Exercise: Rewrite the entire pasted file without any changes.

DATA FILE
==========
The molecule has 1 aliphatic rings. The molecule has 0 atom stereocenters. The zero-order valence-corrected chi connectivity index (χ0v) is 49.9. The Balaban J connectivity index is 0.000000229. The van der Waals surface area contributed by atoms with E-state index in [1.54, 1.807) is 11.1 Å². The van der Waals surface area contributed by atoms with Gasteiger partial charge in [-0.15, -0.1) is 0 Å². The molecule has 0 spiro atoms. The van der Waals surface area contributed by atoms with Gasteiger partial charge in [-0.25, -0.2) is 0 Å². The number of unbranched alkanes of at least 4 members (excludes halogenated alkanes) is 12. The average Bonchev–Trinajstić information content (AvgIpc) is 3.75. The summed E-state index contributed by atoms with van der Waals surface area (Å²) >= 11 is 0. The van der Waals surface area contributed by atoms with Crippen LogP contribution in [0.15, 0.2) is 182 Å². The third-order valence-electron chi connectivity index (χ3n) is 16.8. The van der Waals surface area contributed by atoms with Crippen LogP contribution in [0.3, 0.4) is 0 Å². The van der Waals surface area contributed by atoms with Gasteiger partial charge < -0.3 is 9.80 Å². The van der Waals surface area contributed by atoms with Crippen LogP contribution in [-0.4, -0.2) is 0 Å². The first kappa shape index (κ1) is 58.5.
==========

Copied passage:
The molecule has 1 aliphatic rings. The molecule has 0 atom stereocenters. The zero-order valence-corrected chi connectivity index (χ0v) is 49.9. The Balaban J connectivity index is 0.000000229. The van der Waals surface area contributed by atoms with E-state index in [1.54, 1.807) is 11.1 Å². The van der Waals surface area contributed by atoms with Gasteiger partial charge in [-0.15, -0.1) is 0 Å². The molecule has 0 spiro atoms. The van der Waals surface area contributed by atoms with Gasteiger partial charge in [-0.25, -0.2) is 0 Å². The number of unbranched alkanes of at least 4 members (excludes halogenated alkanes) is 12. The average Bonchev–Trinajstić information content (AvgIpc) is 3.75. The summed E-state index contributed by atoms with van der Waals surface area (Å²) >= 11 is 0. The van der Waals surface area contributed by atoms with Crippen LogP contribution in [0.15, 0.2) is 182 Å². The third-order valence-electron chi connectivity index (χ3n) is 16.8. The van der Waals surface area contributed by atoms with Crippen LogP contribution in [0.3, 0.4) is 0 Å². The van der Waals surface area contributed by atoms with Gasteiger partial charge < -0.3 is 9.80 Å². The van der Waals surface area contributed by atoms with Crippen LogP contribution in [-0.4, -0.2) is 0 Å². The first kappa shape index (κ1) is 58.5.